When the composer moved into the house, he chose it for the view over the whole country. The hallway, the Japanese room, the dinging room, library and living room are all minuscule and even though I learned that Ravel was tiny himself, it was hard to even go down the stairway to his bedroom. What is more fascinating is the different decors he painted on the walls, on the chairs, on the fireplace. He was a keen decorator and had a very smart black and white check board carpet (recreated by Andrée Putman) as well as inventive wall paper. The general tones are of blacks and blues and his bedroom is strangely in Empire style which he loved.

The piano by Erard with his mother’s portrait on the left and his own at age 12 on the right (photo ELLE)

To visit, you have to book through Office de Tourisme ( 01 34 86 87 96) which seldom answers the phone. On Saturdays and Sundays, tours are organized for six people on the half hour. The guide was utterly charming and full of information on his collections of Japanese artifacts and cats. A secret closet hides his books and used to hold his partitions. You can see parts of it in the film Boléro which came out a few months ago. He had a small greenhouse adjacent to his bedroom,  where he grew tropical plants and a very pretty Japanese garden.

So if you are in Paris this month and need a little excursion, go to Montfort l’Amaury (from Thursday to Sunday). You will enjoy the atmosphere and be surprised by the diverse monuments. It’s only a 40 mn drive and there are trains.

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6 Comments on “Montfort l’Amaury, a true discovery 40 mns from Paris.”

  1. Merci Laure c’est toujours passionnant de te lire, nous donnant envie de découvrir ces lieux visités.
    ET…Caroline est une excellente galeriste rencontré au Louvre des Antiquaires dans les années 2000. Nous avons voyagé ensemble en Chine en 2010. Quel merveilleux voyage !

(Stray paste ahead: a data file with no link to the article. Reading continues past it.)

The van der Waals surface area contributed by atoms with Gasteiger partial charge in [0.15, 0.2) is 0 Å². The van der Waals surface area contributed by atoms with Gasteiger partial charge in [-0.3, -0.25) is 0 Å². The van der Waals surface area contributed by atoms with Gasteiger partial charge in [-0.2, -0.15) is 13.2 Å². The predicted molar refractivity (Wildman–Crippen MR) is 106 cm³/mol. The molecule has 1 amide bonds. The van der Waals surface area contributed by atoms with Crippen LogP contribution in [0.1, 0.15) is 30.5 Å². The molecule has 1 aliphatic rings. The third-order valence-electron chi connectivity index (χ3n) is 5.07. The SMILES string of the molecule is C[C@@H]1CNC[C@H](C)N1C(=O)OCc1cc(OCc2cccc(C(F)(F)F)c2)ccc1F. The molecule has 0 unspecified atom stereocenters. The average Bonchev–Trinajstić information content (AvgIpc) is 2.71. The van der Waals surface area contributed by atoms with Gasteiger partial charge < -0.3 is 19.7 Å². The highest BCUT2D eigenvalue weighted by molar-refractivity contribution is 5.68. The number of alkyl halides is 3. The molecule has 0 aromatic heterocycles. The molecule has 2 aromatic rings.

2. As “the old friend ” in every sense of the word, I was thrilled by this adventure and (almost ) all of the surprises. It was lovely to see Caroline at the thriving Galerie a Tempera, which was a tragic loss to the Louvre des Antiquaries, and the Churches a total delight. It looked as if, for the umpteenth time, the Belvedere would be inaccessible, but the perseverance of our chere bloggeuse ensured that we succeeded – after the usual absence of personnel in the Maison de la Culture, the mysterious cancellation of the Friday tour for a phantom film session and two accidents on the highway on the Sunday which caused us to miss the tour start….Ravel’s house has a curious charm, befitting a genius with a penchant for the delights of childhood. Expect no fine art or fancy bibelots – he collected humble treasures and revelled in the fake ! It was a wonderful weekend of discovery and thank you Laure !!!!

  3. Il y a aussi à Montfort l’Amaury pour les amateurs de la musique de Ravel les journée Ravel qui se déroulent sur 2 week-ends en Octobre